I was just introduced to this BAD BOY a few days ago. I love squash but it seems so many of them are a little watery. I tried this Blue Hubbard Squash and I am blown away by it! Best squash I have ever had! Thick, not watery! Taste is wonderful! I did cut (yes cut) it open before I read your post and did manage it without losing any limbs or digits in the process. Thanks for the great SMASHING tip. I had never heard of it or seen it before, but I mentioned it to my Dad and he was somewhat familiar with it but said he had never tried it. Will he be in for a treat! I am hoping that I can just let a few (I know, they take over) of these seeds dry naturally and plant them next year. Any thoughts on that? I know they are not a hybrid as they have been around for a very long time. Would I be smarter to just order an heirloom variety? I like the idea of doing my own. Thanks!!
Sherry- I’m so happy to hear that you still have your hands and fingers! To be honest with you, I’ve never saved my own seeds before. Mainly because I’m afraid of it not working out! I did look up the process for you though! For squash you first gently clean the seeds off. Next spread them out on a towel to dry. Dry them in direct sunlight for 3-7 days. Finally store them in an paper envelope in a cool, dark place.
I’m a first time grower of Hubbard Squash and don’t have a lot of freezer space.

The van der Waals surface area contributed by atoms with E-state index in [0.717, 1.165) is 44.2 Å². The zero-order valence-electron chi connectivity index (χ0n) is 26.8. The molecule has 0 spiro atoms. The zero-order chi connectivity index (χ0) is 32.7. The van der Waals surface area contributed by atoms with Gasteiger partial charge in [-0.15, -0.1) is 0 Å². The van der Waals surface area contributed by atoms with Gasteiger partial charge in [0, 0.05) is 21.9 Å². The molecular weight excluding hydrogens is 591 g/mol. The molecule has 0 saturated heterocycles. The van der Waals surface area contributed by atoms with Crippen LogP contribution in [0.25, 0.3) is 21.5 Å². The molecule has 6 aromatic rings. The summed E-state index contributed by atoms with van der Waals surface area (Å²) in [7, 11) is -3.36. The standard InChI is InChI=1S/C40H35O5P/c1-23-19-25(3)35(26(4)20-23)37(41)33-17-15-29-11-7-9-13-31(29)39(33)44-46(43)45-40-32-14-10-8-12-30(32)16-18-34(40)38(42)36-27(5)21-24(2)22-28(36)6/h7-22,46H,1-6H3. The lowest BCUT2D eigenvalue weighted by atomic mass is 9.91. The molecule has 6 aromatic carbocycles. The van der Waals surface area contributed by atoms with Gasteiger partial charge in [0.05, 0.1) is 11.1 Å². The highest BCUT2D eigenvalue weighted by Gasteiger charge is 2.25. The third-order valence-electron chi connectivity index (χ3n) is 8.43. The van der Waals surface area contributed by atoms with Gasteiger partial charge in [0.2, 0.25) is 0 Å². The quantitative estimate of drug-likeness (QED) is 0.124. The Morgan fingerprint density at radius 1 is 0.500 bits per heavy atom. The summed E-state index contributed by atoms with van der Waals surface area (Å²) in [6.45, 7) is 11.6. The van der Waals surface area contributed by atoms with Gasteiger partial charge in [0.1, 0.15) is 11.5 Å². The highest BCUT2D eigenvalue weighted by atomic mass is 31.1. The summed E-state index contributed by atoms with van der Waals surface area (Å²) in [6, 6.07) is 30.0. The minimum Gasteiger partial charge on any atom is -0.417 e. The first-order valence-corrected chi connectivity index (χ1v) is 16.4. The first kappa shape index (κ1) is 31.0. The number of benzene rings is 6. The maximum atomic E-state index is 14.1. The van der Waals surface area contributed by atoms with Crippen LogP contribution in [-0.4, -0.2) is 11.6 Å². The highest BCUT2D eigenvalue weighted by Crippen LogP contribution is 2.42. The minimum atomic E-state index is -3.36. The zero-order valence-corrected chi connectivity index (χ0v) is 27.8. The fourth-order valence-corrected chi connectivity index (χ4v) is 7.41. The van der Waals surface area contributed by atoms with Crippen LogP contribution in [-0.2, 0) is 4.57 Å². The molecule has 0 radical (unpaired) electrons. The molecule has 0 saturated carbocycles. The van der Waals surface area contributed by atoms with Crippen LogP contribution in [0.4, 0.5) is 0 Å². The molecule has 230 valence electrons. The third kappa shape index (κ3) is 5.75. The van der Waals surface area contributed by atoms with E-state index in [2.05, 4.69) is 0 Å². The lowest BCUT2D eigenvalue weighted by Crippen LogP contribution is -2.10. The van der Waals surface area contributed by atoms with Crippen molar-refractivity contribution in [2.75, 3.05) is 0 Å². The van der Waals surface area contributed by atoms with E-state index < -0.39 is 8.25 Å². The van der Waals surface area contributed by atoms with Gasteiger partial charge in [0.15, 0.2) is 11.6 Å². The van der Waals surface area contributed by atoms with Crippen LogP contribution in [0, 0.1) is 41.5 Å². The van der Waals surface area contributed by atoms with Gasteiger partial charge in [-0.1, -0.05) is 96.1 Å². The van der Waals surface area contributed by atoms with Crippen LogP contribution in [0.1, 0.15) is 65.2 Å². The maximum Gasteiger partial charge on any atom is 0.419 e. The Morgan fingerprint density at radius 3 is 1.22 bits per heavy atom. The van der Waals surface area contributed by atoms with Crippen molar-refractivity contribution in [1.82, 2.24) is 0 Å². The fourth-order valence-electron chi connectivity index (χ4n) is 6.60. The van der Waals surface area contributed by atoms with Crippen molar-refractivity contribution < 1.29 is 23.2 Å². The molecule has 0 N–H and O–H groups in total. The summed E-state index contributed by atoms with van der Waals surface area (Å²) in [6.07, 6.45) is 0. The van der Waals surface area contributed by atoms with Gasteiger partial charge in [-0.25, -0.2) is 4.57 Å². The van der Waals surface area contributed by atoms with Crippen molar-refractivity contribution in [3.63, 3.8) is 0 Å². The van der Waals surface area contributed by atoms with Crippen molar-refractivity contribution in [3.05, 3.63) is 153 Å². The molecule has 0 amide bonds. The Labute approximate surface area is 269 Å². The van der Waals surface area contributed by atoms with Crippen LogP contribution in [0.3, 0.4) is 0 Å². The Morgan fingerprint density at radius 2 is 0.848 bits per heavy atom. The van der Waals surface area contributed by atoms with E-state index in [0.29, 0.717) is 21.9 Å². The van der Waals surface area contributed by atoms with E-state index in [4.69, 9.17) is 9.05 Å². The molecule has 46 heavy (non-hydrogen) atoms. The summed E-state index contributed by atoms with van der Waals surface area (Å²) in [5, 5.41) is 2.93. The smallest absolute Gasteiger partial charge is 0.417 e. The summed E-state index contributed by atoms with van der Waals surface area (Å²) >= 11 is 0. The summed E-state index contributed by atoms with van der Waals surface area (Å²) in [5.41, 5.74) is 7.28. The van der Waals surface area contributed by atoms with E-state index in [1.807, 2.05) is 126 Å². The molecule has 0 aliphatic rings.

#1.Can I preserve Hubbard Squash by canning?
#2.How do I do it?
Hey Debra!Yes! Blue Hubbard can be canned the same way you would can a pumpkin. I don’t have a recipe for such on my blog, but I’m going to point you to this recipe put out by the canning company, Ball, as I know it’s been tested for food safety. Click here for recipe.
On another note. When it comes to preserving Blue Hubbard, or any other winter squash for that matter, my method of choice is freezing. It holds the best texture and less of the nutrients are lost. Click here for more information put out by Farmer’s Almanac.
I adore the Blue Hubbard! I love spooning it into my mouth as soon as its cooled enough from the oven. I also use it as a meat substitute in burritos and replace half the cheese in Mac n cheese with this cheddar colour squash. Kids have no idea and even if you tell them, it tastes so good they don’t care. I buy mine at Devonshire farms on Vancouver Island. The owner, Roberta had a great season and I left some for others to purchase if you happen to live near merville, bc.
Hip hip Horry! It’s Hubbard squash season!